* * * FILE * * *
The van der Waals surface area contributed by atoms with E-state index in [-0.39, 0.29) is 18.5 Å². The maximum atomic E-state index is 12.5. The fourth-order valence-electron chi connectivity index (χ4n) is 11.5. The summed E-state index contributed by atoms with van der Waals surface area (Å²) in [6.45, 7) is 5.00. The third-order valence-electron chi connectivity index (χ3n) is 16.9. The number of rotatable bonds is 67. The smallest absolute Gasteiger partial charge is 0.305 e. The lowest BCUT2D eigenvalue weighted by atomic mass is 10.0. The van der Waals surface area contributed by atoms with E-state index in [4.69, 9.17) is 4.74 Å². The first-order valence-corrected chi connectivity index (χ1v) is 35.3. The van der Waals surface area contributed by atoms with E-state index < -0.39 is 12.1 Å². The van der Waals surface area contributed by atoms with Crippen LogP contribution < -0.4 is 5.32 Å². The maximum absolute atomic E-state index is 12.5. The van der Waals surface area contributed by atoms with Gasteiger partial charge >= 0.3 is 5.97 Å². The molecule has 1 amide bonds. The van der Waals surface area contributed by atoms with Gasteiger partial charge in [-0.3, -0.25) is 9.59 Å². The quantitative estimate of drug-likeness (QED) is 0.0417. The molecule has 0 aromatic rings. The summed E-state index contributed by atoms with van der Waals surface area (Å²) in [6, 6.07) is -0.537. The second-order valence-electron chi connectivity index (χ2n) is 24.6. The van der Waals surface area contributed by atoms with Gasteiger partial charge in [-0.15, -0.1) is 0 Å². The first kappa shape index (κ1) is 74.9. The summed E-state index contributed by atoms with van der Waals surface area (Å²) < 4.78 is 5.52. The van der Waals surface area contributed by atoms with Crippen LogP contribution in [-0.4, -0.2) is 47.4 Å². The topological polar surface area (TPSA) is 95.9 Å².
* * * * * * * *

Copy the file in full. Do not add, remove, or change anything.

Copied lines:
The van der Waals surface area contributed by atoms with E-state index in [-0.39, 0.29) is 18.5 Å². The maximum atomic E-state index is 12.5. The fourth-order valence-electron chi connectivity index (χ4n) is 11.5. The summed E-state index contributed by atoms with van der Waals surface area (Å²) in [6.45, 7) is 5.00. The third-order valence-electron chi connectivity index (χ3n) is 16.9. The number of rotatable bonds is 67. The smallest absolute Gasteiger partial charge is 0.305 e. The lowest BCUT2D eigenvalue weighted by atomic mass is 10.0. The van der Waals surface area contributed by atoms with E-state index in [4.69, 9.17) is 4.74 Å². The first-order valence-corrected chi connectivity index (χ1v) is 35.3. The van der Waals surface area contributed by atoms with E-state index < -0.39 is 12.1 Å². The van der Waals surface area contributed by atoms with Crippen LogP contribution < -0.4 is 5.32 Å². The maximum absolute atomic E-state index is 12.5. The van der Waals surface area contributed by atoms with Gasteiger partial charge >= 0.3 is 5.97 Å². The molecule has 1 amide bonds. The van der Waals surface area contributed by atoms with Gasteiger partial charge in [-0.3, -0.25) is 9.59 Å². The quantitative estimate of drug-likeness (QED) is 0.0417. The molecule has 0 aromatic rings. The summed E-state index contributed by atoms with van der Waals surface area (Å²) in [6, 6.07) is -0.537. The second-order valence-electron chi connectivity index (χ2n) is 24.6. The van der Waals surface area contributed by atoms with Gasteiger partial charge in [-0.15, -0.1) is 0 Å². The first kappa shape index (κ1) is 74.9. The summed E-state index contributed by atoms with van der Waals surface area (Å²) < 4.78 is 5.52. The van der Waals surface area contributed by atoms with Crippen LogP contribution in [-0.4, -0.2) is 47.4 Å². The topological polar surface area (TPSA) is 95.9 Å².